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Gar Heard
Personal information
Born (1948-05-03) May 3, 1948 (age 74)
Hogansville, Georgia, U.S.
Listed height6 ft 6 in (1.98 m)
Listed weight219 lb (99 kg)
Career information
High schoolEthel Knight (LaGrange, Georgia)
CollegeOklahoma (1967–1970)
NBA draft1970 / Round: 3 / Pick: 40th overall
Selected by the Seattle SuperSonics
Playing career1970–1981
PositionPower forward
Number40, 24
Career history
As player:
19701972Seattle SuperSonics
1972–1973Chicago Bulls
19731976Buffalo Braves
19761980Phoenix Suns
1980–1981San Diego Clippers
As coach:
19871993Dallas Mavericks (assistant)
1992–1993Dallas Mavericks (interim)
19931997Indiana Pacers (assistant)
1997–1998Philadelphia 76ers (assistant)
1998–1999Detroit Pistons (assistant)
1999–2000Washington Wizards
2000–2001Atlanta Hawks (assistant)
2004–2005Detroit Pistons (assistant)
Career highlights and awards
Career NBA statistics
Points6,828 (8.7 ppg)
Rebounds5,876 (7.5 rpg)
Assists1,220 (1.6 apg)
Stats Edit this at Wikidata at
Stats at

Garfield Heard (born May 3, 1948) is an American retired professional basketball player and coach. He played collegiately at the University of Oklahoma and was selected by the Seattle SuperSonics in the third round of the 1970 NBA draft. He had a 15-year NBA career for four teams (the Sonics, the Buffalo Braves/San Diego Clippers, the Chicago Bulls, and the Phoenix Suns). Heard is best known for a buzzer beater he made to send Game 5 of the 1976 PhoenixBoston championship series into a third overtime. This feat is commonly known as "The Cow", or "The Shot Heard 'Round the World", in reference to Ralph Waldo Emerson's poem "Concord Hymn", which was written about the Battle of Lexington.[citation needed]

College career

Heard set an Oklahoma school record with 21 double-doubles for a season by a Sooner in 27 games during 1969–70. It was finally broken by Blake Griffin on February 14, 2009.[1][2]

Professional career

Prior to the 1973–74 NBA season, Heard and Kevin Kunnert were traded from the Chicago Bulls to the Buffalo Braves for John Hummer, a 1974 NBA draft 2nd round pick and a 1975 NBA draft 2nd round pick. Heard went on to rank in the top ten in rebounds and blocked shots that season.[3] The deal was part of the resume that earned Buffalo Braves General Manager Eddie Donovan the NBA Executive of the Year Award.[4] Heard once played 86 games in an NBA season, which is 82 games long, when he was traded in the middle of the 1975–76 NBA season from Buffalo to the Phoenix Suns.[3]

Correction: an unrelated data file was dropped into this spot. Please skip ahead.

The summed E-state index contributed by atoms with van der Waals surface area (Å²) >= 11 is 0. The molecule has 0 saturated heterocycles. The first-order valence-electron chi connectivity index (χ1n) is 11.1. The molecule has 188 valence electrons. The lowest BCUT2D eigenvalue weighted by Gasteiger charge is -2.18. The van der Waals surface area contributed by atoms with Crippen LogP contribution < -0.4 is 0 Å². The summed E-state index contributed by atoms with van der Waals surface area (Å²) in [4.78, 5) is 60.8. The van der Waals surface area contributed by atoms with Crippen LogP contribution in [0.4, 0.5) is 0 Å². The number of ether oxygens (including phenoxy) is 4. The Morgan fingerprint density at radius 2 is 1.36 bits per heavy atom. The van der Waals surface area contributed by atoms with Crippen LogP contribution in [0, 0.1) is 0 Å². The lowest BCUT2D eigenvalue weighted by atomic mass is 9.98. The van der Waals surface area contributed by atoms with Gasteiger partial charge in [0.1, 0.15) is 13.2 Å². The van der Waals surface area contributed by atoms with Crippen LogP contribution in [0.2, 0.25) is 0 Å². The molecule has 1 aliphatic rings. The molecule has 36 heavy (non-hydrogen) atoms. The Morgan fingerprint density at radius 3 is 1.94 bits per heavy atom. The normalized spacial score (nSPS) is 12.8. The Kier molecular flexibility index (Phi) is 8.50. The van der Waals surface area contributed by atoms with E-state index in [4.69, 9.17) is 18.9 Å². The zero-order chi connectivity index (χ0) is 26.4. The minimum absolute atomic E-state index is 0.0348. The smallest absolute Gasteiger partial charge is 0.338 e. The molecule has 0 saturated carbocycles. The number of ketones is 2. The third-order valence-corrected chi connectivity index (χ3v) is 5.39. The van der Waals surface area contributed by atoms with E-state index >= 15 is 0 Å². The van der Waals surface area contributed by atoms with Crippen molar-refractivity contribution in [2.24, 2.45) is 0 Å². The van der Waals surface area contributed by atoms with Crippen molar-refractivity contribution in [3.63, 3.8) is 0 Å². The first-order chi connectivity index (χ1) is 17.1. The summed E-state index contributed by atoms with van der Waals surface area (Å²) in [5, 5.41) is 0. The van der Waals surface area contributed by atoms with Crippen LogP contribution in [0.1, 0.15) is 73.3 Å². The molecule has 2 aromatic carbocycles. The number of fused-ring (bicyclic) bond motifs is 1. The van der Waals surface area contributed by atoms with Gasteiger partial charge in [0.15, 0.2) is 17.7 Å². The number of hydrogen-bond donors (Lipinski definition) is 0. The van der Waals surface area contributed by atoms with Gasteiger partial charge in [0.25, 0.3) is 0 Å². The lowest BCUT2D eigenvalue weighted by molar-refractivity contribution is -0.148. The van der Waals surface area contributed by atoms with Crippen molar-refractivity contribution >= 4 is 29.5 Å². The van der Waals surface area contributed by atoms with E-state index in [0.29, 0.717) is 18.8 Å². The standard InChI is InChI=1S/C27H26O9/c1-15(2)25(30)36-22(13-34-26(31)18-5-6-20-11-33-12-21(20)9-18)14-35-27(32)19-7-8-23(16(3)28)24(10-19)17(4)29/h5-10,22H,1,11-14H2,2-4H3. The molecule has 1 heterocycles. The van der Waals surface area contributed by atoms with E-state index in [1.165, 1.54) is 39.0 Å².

The Shot

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See also: 1976 NBA Finals

With two seconds remaining in double overtime, John Havlicek had given Boston a one-point advantage with a running one-handed shot. The Celtics' timekeeper then ran the clock out instead of stopping it after a made basket, per league rules. The Boston Garden crowd erupted, believing the game was over, and the Celtics themselves actually went back to their locker room. Legend has it that Havlicek had actually taken the tape off his ankles by this stage. But the Suns correctly pointed that there was still time left, though the officials only placed one second back on the clock instead of two. (Celtics fans had stormed the court after the time was erroneously allowed to expire, and one particularly boisterous fan attacked referee Richie Powers after it was announced that the game was not over yet.) Paul Westphal then intentionally took a technical foul by calling a timeout when the Suns had no more timeouts to use. It gave the Celtics a free throw, which Jo Jo White converted to give Boston a two-point edge, but the timeout also allowed Phoenix to inbound from mid-court instead of from under their own basket. When play resumed, Heard caught the inbound pass and fired a very high-arcing turnaround jump shot from at least 20 feet away. It swished through, sending the game into a third overtime. However, Boston eventually won the game and the Finals, four games to two. Heard had scored 17 points and grabbed 12 rebounds in Game 5.

A revision to Rule 12-A, Section I, in regards to excessive timeouts, resulted in the elimination of the advancement of the ball following an excessive timeout. The rule has since been changed to award the ball to the team shooting the free throw.


In addition to his playing career, Heard served as head coach of the Dallas Mavericks from 1993 to 1994 and the Washington Wizards from 1999 to 2000. His overall head coaching record is 23–74. During the 2004–2005 season, Heard was an assistant coach with the Detroit Pistons; he coached several games that season when Larry Brown was out due to a medical condition. Heard has also served several stints as an assistant coach for the Indiana Pacers.

Head coaching record

Regular season G Games coached W Games won L Games lost W–L % Win–loss %
Playoffs PG Playoff games PW Playoff wins PL Playoff losses PW–L % Playoff win–loss %
Team Year G W L W–L% Finish PG PW PL PW–L% Result
Dallas 1992–93 53 9 44 .170 6th in Midwest Missed Playoffs
Washington 1999–00 44 14 30 .318 (fired)
Career 97 23 74 .237


  1. ^ Helsley, John (February 15, 2009). "Blake Griffin has 40 points, 23 boards for No. 2 Sooners against Texas Tech". The Oklahoman.
  2. ^ "Capel's Sooners Still Streaking". Oklahoma Sports / (CBS Interactive). Archived from the original on 2009-06-19. Retrieved 2009-02-15.
  3. ^ a b "Gar Heard". Retrieved 2010-03-27.
  4. ^ "Denver's Mark Warkentien named NBA Executive of the Year". 2009-05-03. Archived from the original on 2009-05-05. Retrieved 2010-03-27.